notemily

I am often mistaken for a librarian.

The Comfortable Home

The Comfortable Home: A Inspirational Guide To Creating Feel Good Spaces - Jane Burdon Reviewing on my second read-through of this book. I really like [b:Room Rescues: Decorating Solutions For Awkward Spaces|1640523|Room Rescues Decorating Solutions For Awkward Spaces|Jane Burdon|http://d.gr-assets.com/books/1186218376s/1640523.jpg|1634851], so I checked this one out as well. Unfortunately, it wasn't quite as useful to me as the other, because it relies too much on home renovations for its "comfort." And maybe the truth is that homes you can't change are never going to be truly comfortable for you, or something, but I wish there was more advice on creating comfort without changing bathroom fixtures and creating a kitchen from scratch. Which I suppose is what Room Rescues is for--those rooms you can't do much about.

On the other hand this book has a lot of practical advice. Particularly helpful are the brief explanations of which thread counts you should look for while buying various furnishings/textiles, and which fabrics are useful for which purposes. Since I buy new sheets and blankets all the time (a cheaper way to give my room a new look), that's useful for me. Burdon also wants me to throw out my mattress and soft furniture (couches and armchairs) every ten years and buy new ones, which... is not happening, but good to know if I ever have the money to do that.

She points out several times that comfort is personal. Some people are always cold, some people love the feeling of wood floors under their feet, some people like to be woken up by the sun on their face. Others like the opposite of those things. So to create your comfortable home, you have to figure out what is comfortable for you. That works a bit better if you live alone, but most decorating books assume nobody else has any input on the decorating, for some reason. She does recommend some solutions, for people who share a bed but prefer different levels of warmth, for example.

In the chapter on bedrooms, Burdon says that the bedroom should be a sanctuary and we should fill it only with calming, comfortable, non-stressful things--but then she doesn't provide a chapter on home offices. Or tell you what to do when you don't have a home office and you HAVE to turn your bedroom into a multi-use space. (Ikea recommends curtains separating the sleeping and working areas from each other.) While this book's content is way more practical than most decorating advice, there are some suggestions that just require more money than many people have. And my search for better decorating books continues.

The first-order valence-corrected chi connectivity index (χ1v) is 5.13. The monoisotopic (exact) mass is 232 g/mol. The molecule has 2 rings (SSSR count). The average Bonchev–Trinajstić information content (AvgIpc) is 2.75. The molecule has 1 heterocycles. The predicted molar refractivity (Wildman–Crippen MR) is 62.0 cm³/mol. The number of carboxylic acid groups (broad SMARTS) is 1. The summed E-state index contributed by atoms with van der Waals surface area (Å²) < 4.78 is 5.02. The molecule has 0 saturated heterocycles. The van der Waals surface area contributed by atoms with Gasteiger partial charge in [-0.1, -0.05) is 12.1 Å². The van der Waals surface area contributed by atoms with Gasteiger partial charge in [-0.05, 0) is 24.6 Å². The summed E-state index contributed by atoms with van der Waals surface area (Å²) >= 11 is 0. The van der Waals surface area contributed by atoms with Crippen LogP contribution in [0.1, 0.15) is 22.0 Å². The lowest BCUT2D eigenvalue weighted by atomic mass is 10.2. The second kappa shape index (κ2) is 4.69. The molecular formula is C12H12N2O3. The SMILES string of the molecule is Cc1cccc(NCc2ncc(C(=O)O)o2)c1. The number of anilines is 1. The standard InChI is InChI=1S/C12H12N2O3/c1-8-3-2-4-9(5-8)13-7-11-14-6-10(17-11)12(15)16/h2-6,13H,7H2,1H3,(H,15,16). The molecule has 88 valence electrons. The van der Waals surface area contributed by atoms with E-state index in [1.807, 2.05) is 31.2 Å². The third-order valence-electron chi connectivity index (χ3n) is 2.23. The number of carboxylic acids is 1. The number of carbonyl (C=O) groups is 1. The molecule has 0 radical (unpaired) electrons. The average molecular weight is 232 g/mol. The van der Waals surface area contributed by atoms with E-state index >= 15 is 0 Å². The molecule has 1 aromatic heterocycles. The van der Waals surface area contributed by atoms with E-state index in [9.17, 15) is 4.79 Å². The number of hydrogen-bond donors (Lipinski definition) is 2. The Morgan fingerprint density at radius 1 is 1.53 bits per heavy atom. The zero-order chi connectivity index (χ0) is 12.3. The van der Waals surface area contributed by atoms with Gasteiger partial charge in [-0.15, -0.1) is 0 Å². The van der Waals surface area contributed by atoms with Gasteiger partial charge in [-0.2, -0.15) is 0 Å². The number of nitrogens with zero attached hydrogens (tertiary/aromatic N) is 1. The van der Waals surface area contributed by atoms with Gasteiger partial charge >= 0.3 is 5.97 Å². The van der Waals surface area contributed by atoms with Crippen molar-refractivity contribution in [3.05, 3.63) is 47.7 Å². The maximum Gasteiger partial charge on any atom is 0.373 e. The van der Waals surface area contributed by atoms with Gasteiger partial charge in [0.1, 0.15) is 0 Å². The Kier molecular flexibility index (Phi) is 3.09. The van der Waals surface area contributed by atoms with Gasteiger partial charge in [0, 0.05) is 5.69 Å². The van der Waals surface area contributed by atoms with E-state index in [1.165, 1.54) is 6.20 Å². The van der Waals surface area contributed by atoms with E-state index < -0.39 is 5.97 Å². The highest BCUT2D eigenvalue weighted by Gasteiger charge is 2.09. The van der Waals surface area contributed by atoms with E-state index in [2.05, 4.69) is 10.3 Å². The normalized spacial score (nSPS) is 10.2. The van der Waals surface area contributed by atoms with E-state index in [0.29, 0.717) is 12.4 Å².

The Comforts of Home: Creating Relaxed Rooms with a Romantic Feel - Atlanta Bartlett, Polly Wreford Meh?

So many of this book's photographs also appear in The Comfortable Home: A Inspirational Guide To Creating Feel Good Spaces took them, and they are quite pretty). I liked the other book better, and the whole time I was reading this one I just wished I was reading Burdon's book instead.

The text of this one bored me and towards the end I just started flipping through for the pictures, especially since I don't have an outdoor space or garden to decorate. One thing this book does have, though, is a brief chapter on home offices, which is missing from The Comfortable Home.

I do really want those floral armchairs though.
Modern Vintage Style - Emily Chalmers Is there a decorating book called "Actual People's Homes"? Maybe "Realistic Decorating"? I realize that many decorating books are meant to be used mainly as inspiration, but I'm sick of looking at perfect interiors that I'll never be able to afford or achieve. I'd like a book of the homes of people who aren't artists or designers, people who have no idea how to go about re-upholstering furniture and frankly don't have the time, people who can pretty much only afford Target and Ikea when they can't find anything cool on Craigslist, etc. Sometimes looking at decorating books makes me despair that I'll never have the "eye" for decorating that seems to transform these homes from mere collections of rooms to works of art, and I'd like a book of ideas that are a bit more achievable for the average human (and the below-average budget).

That said, there is some good stuff in this book. The main decorating philosophy of "modern vintage style" seems to be "mix it up." The book is full of examples of contrast, mainly of something "vintage" with something "modern," and the author (Sidenote: If the words are by Ali Hanan and the photographs are by Debi Treloar, what exactly did Emily Chalmers do?) recommends mixing "the best of the old" vintage pieces that stand the test of time with "the best of the new" modern design and technology. I can get behind that. I also like the philosophy that your stuff doesn't have to match or "go" together, that you can just buy things you love and your style will form itself.